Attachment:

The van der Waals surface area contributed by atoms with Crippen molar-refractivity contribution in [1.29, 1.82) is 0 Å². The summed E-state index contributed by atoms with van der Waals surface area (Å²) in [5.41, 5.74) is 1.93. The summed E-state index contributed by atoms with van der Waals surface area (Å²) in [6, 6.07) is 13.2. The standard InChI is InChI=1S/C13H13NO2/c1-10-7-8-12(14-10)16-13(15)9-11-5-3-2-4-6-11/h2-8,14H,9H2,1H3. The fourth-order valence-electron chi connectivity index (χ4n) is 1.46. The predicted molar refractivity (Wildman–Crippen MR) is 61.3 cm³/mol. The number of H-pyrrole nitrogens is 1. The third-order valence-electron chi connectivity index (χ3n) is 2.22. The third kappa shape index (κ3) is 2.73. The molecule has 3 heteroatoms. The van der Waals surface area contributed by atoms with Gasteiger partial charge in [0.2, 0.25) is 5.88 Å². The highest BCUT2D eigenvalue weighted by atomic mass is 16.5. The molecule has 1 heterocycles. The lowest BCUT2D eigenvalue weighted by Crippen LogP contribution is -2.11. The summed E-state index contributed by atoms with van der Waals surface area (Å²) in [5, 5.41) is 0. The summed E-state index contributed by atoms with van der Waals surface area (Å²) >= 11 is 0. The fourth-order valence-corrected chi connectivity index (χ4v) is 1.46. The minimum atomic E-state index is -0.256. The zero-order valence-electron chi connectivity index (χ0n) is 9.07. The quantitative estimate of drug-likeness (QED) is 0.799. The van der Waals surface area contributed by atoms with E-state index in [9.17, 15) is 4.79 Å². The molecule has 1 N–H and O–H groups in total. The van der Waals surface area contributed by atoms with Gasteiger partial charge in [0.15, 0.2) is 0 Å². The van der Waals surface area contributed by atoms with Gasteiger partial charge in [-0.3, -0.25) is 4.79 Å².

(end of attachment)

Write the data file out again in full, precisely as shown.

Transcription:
The van der Waals surface area contributed by atoms with Crippen molar-refractivity contribution in [1.29, 1.82) is 0 Å². The summed E-state index contributed by atoms with van der Waals surface area (Å²) in [5.41, 5.74) is 1.93. The summed E-state index contributed by atoms with van der Waals surface area (Å²) in [6, 6.07) is 13.2. The standard InChI is InChI=1S/C13H13NO2/c1-10-7-8-12(14-10)16-13(15)9-11-5-3-2-4-6-11/h2-8,14H,9H2,1H3. The fourth-order valence-electron chi connectivity index (χ4n) is 1.46. The predicted molar refractivity (Wildman–Crippen MR) is 61.3 cm³/mol. The number of H-pyrrole nitrogens is 1. The third-order valence-electron chi connectivity index (χ3n) is 2.22. The third kappa shape index (κ3) is 2.73. The molecule has 3 heteroatoms. The van der Waals surface area contributed by atoms with Gasteiger partial charge in [0.2, 0.25) is 5.88 Å². The highest BCUT2D eigenvalue weighted by atomic mass is 16.5. The molecule has 1 heterocycles. The lowest BCUT2D eigenvalue weighted by Crippen LogP contribution is -2.11. The summed E-state index contributed by atoms with van der Waals surface area (Å²) in [5, 5.41) is 0. The summed E-state index contributed by atoms with van der Waals surface area (Å²) >= 11 is 0. The fourth-order valence-corrected chi connectivity index (χ4v) is 1.46. The minimum atomic E-state index is -0.256. The zero-order valence-electron chi connectivity index (χ0n) is 9.07. The quantitative estimate of drug-likeness (QED) is 0.799. The van der Waals surface area contributed by atoms with E-state index in [9.17, 15) is 4.79 Å². The molecule has 1 N–H and O–H groups in total. The van der Waals surface area contributed by atoms with Gasteiger partial charge in [0.15, 0.2) is 0 Å². The van der Waals surface area contributed by atoms with Gasteiger partial charge in [-0.3, -0.25) is 4.79 Å².